Writing in The Guardian, Jonathan Freedland reflects on the speed at the which the national life of the United Kingdom has been sompletely transformed.
Each day has brought news that, in normal times, would constitute an epochal, ground-shaking development but which, in the current climate, has struggled for airtime. …a Conservative government has torn up 40 years of small-state, free market doctrine… [t]hat represents a profound political shift. Just as there are no atheists on a sinking ship, there are no free-marketeers in a pandemic. Suddenly the old arguments of left and right have melted away..
…But cracks are showing now. Even those who want to be trusting of those in authority, who’ve been willing to give Johnson the benefit of the doubt, have been asking why Britain is not testing for the virus with the same thoroughness as, say, Germany… Why are doctors and nurses not being routinely tested, or given the right protective equipment? Why were more ventilators not ordered weeks ago? And if the government is asking people to stay home, what will it do to ensure they can afford to do that? How will it put money in the pockets of the self-employed now earning nothing? How will it prevent small businesses going under, enabling them to pay their workers, so they can feed their families? … the government has been on the back foot, forced to react, on all of [these questions]…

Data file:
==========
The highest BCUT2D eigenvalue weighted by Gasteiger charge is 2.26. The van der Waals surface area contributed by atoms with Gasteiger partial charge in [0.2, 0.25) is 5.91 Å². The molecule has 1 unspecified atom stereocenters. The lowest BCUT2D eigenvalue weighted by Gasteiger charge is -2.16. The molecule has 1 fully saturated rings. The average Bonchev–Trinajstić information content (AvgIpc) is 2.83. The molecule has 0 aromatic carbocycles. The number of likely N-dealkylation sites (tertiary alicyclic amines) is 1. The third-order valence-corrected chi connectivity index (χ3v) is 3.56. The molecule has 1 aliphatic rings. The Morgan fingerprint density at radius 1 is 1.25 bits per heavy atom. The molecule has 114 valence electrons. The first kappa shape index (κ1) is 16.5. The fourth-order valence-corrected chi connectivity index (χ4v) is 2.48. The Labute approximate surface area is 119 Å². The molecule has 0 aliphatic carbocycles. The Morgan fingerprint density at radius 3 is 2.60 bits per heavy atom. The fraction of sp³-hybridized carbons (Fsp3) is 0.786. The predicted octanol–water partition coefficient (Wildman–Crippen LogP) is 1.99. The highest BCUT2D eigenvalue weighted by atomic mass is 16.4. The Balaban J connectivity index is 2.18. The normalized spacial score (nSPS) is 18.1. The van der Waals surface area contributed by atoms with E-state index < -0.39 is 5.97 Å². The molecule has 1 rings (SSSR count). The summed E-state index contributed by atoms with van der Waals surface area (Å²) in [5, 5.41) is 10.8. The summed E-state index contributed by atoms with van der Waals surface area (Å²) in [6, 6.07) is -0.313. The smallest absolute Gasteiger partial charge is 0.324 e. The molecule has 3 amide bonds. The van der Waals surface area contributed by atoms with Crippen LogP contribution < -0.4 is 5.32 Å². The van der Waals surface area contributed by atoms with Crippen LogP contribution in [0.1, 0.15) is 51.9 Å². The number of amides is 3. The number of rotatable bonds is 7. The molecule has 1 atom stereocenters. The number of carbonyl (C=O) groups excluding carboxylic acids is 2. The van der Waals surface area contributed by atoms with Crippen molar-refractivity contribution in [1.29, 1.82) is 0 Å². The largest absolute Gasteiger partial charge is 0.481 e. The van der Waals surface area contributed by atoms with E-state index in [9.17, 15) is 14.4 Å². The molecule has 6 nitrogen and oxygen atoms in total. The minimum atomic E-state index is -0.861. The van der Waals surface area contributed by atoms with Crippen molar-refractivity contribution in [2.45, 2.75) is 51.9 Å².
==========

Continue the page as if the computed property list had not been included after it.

…Many of these divisions come down to the government’s preference – for the voluntary over the compulsory… all of it arose from Johnson’s reluctance to lay down the law. Long a social libertarian who bristled against the roundhead diktats of “the nanny state”, Johnson realised too late that his approach was just too cavalier.
Read the full article (external link to The Guardian)